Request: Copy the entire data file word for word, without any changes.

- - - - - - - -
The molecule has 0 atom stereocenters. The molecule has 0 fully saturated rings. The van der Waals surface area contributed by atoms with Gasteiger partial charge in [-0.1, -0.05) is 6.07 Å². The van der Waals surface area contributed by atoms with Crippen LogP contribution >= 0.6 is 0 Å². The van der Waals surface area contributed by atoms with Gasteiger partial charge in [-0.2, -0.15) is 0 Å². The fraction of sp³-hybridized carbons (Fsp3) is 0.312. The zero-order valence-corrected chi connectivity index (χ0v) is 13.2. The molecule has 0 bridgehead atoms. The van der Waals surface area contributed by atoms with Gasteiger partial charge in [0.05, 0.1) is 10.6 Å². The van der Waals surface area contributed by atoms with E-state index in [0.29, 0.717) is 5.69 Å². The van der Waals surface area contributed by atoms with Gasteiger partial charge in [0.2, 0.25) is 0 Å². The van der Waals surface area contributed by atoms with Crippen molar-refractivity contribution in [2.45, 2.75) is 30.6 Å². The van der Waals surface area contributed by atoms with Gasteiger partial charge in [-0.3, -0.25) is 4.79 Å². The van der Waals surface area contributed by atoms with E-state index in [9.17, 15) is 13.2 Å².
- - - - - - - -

The molecule has 0 atom stereocenters. The molecule has 0 fully saturated rings. The van der Waals surface area contributed by atoms with Gasteiger partial charge in [-0.1, -0.05) is 6.07 Å². The van der Waals surface area contributed by atoms with Crippen LogP contribution >= 0.6 is 0 Å². The van der Waals surface area contributed by atoms with Gasteiger partial charge in [-0.2, -0.15) is 0 Å². The fraction of sp³-hybridized carbons (Fsp3) is 0.312. The zero-order valence-corrected chi connectivity index (χ0v) is 13.2. The molecule has 0 bridgehead atoms. The van der Waals surface area contributed by atoms with Gasteiger partial charge in [0.05, 0.1) is 10.6 Å². The van der Waals surface area contributed by atoms with E-state index in [0.29, 0.717) is 5.69 Å². The van der Waals surface area contributed by atoms with Gasteiger partial charge in [0.2, 0.25) is 0 Å². The van der Waals surface area contributed by atoms with Crippen molar-refractivity contribution in [2.45, 2.75) is 30.6 Å². The van der Waals surface area contributed by atoms with Gasteiger partial charge in [-0.3, -0.25) is 4.79 Å². The van der Waals surface area contributed by atoms with E-state index in [9.17, 15) is 13.2 Å².